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Plumbing in pink – M. Cary & Daughters


Plumbing in pink – M. Cary & Daughters

M. Cary & Daughters. Photo from: http://mcaryanddaughters.com/homepage.html
M. Cary & Daughters. Photo from: http://mcaryanddaughters.com/homepage.html

M. Cary & Daughters. Photo from: http://mcaryanddaughters.com/homepage.html

By: Lauren Ragland 


Mitchel Cary of M. Cary & Daughters Plumbing sprinkled our conversation with personal truths.

The business: “We don’t need to be the biggest. We just want to be the best.” The service: “We give our clients 100 percent and turn around and give them 10 percent more.” The family: “I truly treasure my family.” The wife: “She is my girlfriend of 50 years.”

And he said, “If it’s not fun, don’t do it.” Mitchel’s success is echoed throughout the clean pipes and unclogged sewers of Decatur. With business trademarks that include female plumbers in prom dresses hoisting ten-pound pipe wrenches, this family-owned business has the market cornered on quirky plumbing advertising.

The tongue-in-cheek marketing distinguishes M. Cary & Daughters Plumbing. Open the lid, so to speak, on the business and you see the fun involves much more than creative homages to Cindy Lauper’s “Girls Just Wanna Have Fun.” For Mitchel and his daughters, fun is absolute commitment to the job, mastering their trade, and getting their hands dirty.

Mitchel’s daughter Melissa, a master plumber said, “I like everything about plumbing. I love it. Absolutely everything. The smells, the dirt, the crawl spaces, the mud, the doo doo. We love it, and then we go to lunch.”

With over 30 years in operation in Decatur, M. Cary & Daughters have become known as the plumbers’ go-to plumbers. It wasn’t always that way. When Mitchel and his wife, Ronnalee, moved to Atlanta in 1978, no one would hire him.

One day, Ronnalee bought a stack of index cards and wrote on them Plumber from New York looking for work. They placed the cards in laundry mats and gas stations all around town. The phone started ringing and business took off. Mitchel, who had worked exclusively on cast iron pipes in New York, had no trouble tackling the plastic pipes. Word quickly got around.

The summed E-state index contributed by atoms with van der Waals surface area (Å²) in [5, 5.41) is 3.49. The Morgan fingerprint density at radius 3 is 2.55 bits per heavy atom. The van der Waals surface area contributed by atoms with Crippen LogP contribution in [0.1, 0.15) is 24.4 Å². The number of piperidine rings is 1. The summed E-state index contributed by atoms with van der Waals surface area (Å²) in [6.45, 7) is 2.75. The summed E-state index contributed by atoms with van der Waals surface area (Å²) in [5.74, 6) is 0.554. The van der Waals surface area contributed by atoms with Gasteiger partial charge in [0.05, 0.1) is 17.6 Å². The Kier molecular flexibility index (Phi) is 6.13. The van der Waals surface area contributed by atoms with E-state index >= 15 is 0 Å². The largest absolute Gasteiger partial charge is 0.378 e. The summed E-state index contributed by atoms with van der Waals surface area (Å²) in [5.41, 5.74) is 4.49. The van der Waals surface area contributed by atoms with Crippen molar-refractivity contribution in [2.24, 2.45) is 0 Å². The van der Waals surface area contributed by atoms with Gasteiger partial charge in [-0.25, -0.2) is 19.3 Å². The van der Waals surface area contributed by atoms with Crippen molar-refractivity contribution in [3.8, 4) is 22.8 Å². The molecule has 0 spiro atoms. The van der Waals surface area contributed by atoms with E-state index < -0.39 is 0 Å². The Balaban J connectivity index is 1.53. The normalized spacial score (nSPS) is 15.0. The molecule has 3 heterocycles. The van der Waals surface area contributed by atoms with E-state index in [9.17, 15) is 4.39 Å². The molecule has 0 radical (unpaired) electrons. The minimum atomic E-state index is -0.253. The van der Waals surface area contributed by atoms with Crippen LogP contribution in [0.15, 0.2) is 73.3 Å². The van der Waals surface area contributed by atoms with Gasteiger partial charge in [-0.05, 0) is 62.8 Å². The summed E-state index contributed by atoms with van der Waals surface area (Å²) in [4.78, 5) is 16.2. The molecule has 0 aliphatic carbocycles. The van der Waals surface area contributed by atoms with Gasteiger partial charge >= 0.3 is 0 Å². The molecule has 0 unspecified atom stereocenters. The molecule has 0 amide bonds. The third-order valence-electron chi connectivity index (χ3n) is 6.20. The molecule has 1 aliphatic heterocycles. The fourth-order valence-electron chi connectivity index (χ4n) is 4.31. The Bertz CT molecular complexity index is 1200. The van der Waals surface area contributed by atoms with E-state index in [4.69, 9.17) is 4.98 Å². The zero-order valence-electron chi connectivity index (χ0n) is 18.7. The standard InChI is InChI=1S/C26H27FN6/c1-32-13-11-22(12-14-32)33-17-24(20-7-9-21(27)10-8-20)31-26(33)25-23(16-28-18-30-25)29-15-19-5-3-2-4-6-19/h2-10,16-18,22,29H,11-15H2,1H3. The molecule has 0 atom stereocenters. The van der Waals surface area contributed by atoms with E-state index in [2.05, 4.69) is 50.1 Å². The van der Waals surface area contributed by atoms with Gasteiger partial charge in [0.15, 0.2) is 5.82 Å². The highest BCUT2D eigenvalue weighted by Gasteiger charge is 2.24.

Mitchel’s business turned into a family business, though in the beginning, his daughters, Melissa and Michelle, had ulterior motives. They joined him not for love of cleaning sewers but a desire to own Jordache. At ages 8 and 10, they begged for the $50 designer jeans.

Mitchel handed each $25 and said they’d have to earn the other half by coming to work with him on the weekends. It turned out they loved learning their father’s trade. And they were having fun, too.

The two girls were only in high school when Mitchel realized they might actually become his long-term business partners. On career day, both announced to their classmates that they wanted to be plumbers when they got older. Of course, the kids laughed but the girls’ determination didn’t waver.

At the start of her career, Melissa would come home in tears. “The guys would pick on me, make fun of me. They told me it was a joke. I’ve heard everything from ‘M. Cary’s daughters don’t really work’ to ‘He doesn’t even have daughters.’”

Over the years, that all changed. Melissa said, “Today, they [other plumbers] call us when they have a problem they can’t fix.”

Melissa said her family has succeeded because of, “An innate need to make people happy.”

“Those of us that are really successful at this, we take that to heart,” she said.